Ali Chaney is a quiet 8th grader from Copperas Cove Tx. who “came out” two years ago. Recently, she made national news when she wore a t-shirt to her grade school and was called into the principal’s office and bullied by a gang of administrators. Ali’s mother, Cassie Watson, left her job to bring her another shirt; when she arrived she realized Ali  was too upset to remain in the hostile school environment.

When told that other mothers in Copperas Cove, the Texas town where Ali lives, had commented that Cassie “raised her daughter right,” Cassie told Liberation News: “I’m trying each day. She for sure didn’t come with a ‘how to’ guide. But I love her tremendously and will always fight for her and teach her to fight for herself.

“She has been taught love and acceptance, not hate and bigotry. She is an exceptional young lady with so much courage.”

Copperas Cove mothers Hornelos and GaudierTwo Copperas Cove mothers, Gina Hornelos and her friend, Gaudier, think it is necessary to put out messages against bigotry.

“I’m a mom and I’m a grandmom and it should be equal opportunity for sex, race, creed and religion,” said Gina Hornelos.

“I believe it was wrong and everyone has the right to freedom of speech,” she added.

This writer could not find a city resident who did not want to take a stand against bigotry.

“They do have the right to have a gay rights parade and to chose who they want to be with. No one one should condemn another for who they love, for their race or creed. There’s only one to judge us and that’s Jesus Christ himself,” interjected Gaudier in downtown Copperas Cove.

Ed, the town's go-to person“I was a set builder working in theater for many years. My best friend is gay out in Washington D.C., and works with an AIDS Foundation there. My wife’s best friend growing up is gay. As far as the gay lifestyle we have no problem with it,” commented Ed who is a local and was introduced to this writer as a go-to person regarding going-ons in Copperas Cove.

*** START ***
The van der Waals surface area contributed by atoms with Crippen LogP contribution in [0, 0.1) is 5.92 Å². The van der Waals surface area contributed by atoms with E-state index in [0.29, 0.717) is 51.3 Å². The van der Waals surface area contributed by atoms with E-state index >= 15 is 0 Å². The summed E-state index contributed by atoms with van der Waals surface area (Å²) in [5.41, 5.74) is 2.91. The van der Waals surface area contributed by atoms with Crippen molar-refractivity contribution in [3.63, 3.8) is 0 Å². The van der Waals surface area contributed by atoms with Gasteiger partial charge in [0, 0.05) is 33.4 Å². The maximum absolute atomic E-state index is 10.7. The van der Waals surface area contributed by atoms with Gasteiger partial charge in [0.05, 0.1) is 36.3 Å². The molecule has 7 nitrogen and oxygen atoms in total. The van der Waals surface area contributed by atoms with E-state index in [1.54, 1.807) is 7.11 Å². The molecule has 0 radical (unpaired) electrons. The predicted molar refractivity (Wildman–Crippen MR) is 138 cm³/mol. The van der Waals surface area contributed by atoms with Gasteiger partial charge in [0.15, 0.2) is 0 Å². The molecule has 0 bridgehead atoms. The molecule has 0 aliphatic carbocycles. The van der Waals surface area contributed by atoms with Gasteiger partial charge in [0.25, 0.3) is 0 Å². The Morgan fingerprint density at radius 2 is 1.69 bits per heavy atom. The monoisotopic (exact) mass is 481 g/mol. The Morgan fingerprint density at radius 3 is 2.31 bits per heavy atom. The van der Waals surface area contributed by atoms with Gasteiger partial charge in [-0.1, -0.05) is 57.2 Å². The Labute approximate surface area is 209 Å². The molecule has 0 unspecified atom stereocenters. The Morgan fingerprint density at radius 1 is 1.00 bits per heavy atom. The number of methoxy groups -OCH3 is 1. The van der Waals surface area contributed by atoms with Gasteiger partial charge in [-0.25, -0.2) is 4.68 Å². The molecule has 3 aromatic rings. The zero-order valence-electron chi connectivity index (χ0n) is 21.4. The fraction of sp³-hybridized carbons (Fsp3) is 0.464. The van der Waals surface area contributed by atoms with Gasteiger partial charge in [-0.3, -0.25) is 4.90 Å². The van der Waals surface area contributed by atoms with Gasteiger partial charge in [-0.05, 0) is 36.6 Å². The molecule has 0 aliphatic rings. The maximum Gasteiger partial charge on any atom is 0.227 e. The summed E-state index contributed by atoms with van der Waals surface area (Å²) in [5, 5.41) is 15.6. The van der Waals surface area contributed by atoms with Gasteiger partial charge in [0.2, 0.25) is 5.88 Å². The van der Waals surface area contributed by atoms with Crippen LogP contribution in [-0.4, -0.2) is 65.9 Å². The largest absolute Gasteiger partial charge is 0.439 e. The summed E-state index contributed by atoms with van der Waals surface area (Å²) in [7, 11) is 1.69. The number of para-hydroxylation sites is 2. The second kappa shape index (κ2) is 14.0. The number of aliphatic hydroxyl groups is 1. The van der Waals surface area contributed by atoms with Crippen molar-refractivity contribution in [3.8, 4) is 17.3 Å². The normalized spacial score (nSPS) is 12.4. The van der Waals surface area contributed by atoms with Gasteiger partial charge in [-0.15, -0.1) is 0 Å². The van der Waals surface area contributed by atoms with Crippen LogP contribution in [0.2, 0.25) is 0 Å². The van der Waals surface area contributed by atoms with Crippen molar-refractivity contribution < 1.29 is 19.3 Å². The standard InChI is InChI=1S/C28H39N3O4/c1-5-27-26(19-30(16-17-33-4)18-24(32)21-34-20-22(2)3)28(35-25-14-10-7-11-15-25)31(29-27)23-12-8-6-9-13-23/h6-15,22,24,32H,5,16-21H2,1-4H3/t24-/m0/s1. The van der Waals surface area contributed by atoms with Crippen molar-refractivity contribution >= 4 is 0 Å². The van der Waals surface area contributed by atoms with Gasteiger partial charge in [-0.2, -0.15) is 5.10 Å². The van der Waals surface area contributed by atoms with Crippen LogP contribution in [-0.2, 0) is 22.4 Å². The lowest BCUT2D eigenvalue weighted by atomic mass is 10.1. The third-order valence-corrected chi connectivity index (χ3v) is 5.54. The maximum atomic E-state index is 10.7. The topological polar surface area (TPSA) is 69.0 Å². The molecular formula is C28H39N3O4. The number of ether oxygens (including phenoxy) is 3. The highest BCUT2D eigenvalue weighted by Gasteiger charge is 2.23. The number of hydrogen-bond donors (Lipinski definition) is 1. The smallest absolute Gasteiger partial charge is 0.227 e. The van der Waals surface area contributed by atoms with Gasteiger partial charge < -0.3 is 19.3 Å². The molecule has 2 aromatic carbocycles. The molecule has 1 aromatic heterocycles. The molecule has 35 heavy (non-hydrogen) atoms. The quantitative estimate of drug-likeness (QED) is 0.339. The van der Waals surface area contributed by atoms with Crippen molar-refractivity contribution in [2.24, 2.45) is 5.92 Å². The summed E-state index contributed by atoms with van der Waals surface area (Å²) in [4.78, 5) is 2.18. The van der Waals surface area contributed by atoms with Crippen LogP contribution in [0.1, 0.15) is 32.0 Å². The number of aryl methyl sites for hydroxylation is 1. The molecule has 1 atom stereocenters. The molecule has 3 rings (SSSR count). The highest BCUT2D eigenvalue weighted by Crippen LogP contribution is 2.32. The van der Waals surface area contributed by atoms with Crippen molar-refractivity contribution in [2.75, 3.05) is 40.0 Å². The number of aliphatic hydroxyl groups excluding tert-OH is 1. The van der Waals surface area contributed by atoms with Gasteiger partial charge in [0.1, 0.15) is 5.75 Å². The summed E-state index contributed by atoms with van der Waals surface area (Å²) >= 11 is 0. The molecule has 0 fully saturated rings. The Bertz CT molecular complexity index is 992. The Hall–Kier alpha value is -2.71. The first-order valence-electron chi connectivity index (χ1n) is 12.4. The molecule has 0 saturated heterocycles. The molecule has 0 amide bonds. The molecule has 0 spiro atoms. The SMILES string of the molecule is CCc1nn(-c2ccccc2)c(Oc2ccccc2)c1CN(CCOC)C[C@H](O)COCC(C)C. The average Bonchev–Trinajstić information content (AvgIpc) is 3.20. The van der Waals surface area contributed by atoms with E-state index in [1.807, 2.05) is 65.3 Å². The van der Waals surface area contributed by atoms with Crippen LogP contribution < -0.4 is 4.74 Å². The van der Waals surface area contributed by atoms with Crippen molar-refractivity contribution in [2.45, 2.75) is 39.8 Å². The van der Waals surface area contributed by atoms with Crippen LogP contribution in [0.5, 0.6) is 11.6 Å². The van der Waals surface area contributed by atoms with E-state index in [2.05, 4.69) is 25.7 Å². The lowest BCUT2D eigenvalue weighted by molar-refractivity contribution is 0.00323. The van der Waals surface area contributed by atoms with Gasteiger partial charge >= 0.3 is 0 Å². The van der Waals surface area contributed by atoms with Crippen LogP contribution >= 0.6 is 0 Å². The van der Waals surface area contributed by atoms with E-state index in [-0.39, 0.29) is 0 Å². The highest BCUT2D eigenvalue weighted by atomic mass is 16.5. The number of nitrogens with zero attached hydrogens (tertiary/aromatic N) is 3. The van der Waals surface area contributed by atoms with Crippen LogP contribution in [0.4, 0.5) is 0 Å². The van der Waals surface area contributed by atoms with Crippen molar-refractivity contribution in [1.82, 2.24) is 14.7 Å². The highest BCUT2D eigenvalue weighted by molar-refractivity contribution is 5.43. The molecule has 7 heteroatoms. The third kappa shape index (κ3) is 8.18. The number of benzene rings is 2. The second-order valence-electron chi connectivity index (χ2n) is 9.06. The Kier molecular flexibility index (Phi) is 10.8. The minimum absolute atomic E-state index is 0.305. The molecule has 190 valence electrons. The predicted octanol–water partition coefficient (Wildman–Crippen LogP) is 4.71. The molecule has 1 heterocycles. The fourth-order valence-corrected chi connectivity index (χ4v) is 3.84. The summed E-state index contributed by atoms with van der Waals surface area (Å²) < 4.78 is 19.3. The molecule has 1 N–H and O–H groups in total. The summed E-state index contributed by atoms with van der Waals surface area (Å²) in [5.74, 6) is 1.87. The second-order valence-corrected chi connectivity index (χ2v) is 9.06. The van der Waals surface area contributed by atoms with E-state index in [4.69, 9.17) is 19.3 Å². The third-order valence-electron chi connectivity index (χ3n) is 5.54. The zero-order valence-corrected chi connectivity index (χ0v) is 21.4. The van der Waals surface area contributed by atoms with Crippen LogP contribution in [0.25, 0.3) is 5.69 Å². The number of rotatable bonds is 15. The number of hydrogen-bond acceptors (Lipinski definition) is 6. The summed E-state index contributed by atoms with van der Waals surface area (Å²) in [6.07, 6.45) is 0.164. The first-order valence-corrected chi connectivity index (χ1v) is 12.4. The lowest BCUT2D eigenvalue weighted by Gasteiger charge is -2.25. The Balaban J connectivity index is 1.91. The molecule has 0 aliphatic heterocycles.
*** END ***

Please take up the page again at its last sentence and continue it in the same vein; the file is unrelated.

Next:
Zavion West“Her actions are good. She didn’t do anything wrong….I accept it and do have gay friends that I know of. This was not anything to be kicked out of school for,” said Zavion West.

Zavion’s friend who was a bit more camera shy said “I know her … she didn’t do anything wrong.”

Others in Copperas Cove illustrated these views further describing the double standard provided to those who promote hate speech.

“I think it’s crazy how Trump gets to say anything that come out his [expletive] and people seem to vote for him, but when a little girl from 8th grade wanted to wear a gay pride t-shirt they want to get on her,” said Joe, a 25 year old Black gay man from Copperas Cove.

“I appreciate their support. It’s shocking how much support I received,” Ali Chaney told Liberation News. “I’ve been open for about 2 years now. I didn’t have a problem when I got the shirt.”

Ali hopes that more changes are on the horizon, “So kids can express themselves and who they are without fear.”

Cassie Watson has since filed a formal complaint against the administrators.